What Russia Can Reap From Its Ruble Fiasco

It had all the hallmarks of a Soviet-style edict. Suddenly undertaken, the Russian Central Bank's move to gather in all bank notes issued before 1993 threw citizens into a panic. Central Bank Chairman Viktor Geraschenko acted while both President Boris Yeltsin and Finance Minister Boris Fyodorov were out of Moscow and Yeltsin modified the decree on his return. But the Russian government's credibility was damaged all the same.

Still, some good may come of the call-in. Yeltsin's arch-

enemy, parliamentary speaker Ruslan I. Khasbulatov, roundly denounced the Central Bank, which, while nominally independent, is answerable to the Congress. This might be a good time for Yeltsin to maneuver the Central Bank out from under the purview of Congress. He might fire the bank's top managers and force it to act more in concert with the Finance Ministry, which has many reformers in its ranks.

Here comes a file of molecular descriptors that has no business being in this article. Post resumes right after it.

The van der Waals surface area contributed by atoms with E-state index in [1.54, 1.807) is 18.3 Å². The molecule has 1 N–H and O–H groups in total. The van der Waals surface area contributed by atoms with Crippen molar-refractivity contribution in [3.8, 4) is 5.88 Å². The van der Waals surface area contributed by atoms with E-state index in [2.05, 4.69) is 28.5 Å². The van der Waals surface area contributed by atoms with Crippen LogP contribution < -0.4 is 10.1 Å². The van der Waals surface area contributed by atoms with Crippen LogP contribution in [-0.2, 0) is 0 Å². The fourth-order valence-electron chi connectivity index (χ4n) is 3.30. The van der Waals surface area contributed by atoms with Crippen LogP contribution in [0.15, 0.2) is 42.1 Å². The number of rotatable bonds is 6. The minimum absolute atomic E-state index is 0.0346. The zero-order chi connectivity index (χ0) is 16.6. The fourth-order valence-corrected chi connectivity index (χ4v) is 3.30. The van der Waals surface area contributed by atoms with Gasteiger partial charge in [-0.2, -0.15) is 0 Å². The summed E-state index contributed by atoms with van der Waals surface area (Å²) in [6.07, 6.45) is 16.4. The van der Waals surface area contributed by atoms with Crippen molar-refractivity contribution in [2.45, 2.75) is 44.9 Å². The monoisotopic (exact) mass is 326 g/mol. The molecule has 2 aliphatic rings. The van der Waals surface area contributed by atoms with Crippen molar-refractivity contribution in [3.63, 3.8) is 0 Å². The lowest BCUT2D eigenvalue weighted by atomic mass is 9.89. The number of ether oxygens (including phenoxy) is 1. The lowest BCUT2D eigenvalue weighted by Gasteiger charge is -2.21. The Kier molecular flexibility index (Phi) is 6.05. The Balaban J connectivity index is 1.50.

Equally important, the currency fiasco should prompt more former Soviet republics to introduce their own currencies and break away from the so-called ruble zone, which has never functioned properly. Numerous republics have continued to use the ruble, even while their own central banks set widely differing policies. Meanwhile, about 20% of the ruble credits pumped out to enterprises last year by the Russian Central Bank went to non-Russian companies.

Now, the Central Bank may have forced the republics to realize that they must depend on themselves--and adopt their own currencies and monetary management. For those that have already done so, results have been mixed: The Baltic republics, especially Estonia, have had some success battling inflation after introducing their own currencies. Ukraine, however, which also has its own currency, has failed to maintain monetary discipline. But at least the financial uncoupling of the republics would remove an unworkable vestige of the Soviet system and deprive Russia's Central Bank of yet another excuse for mismanagement.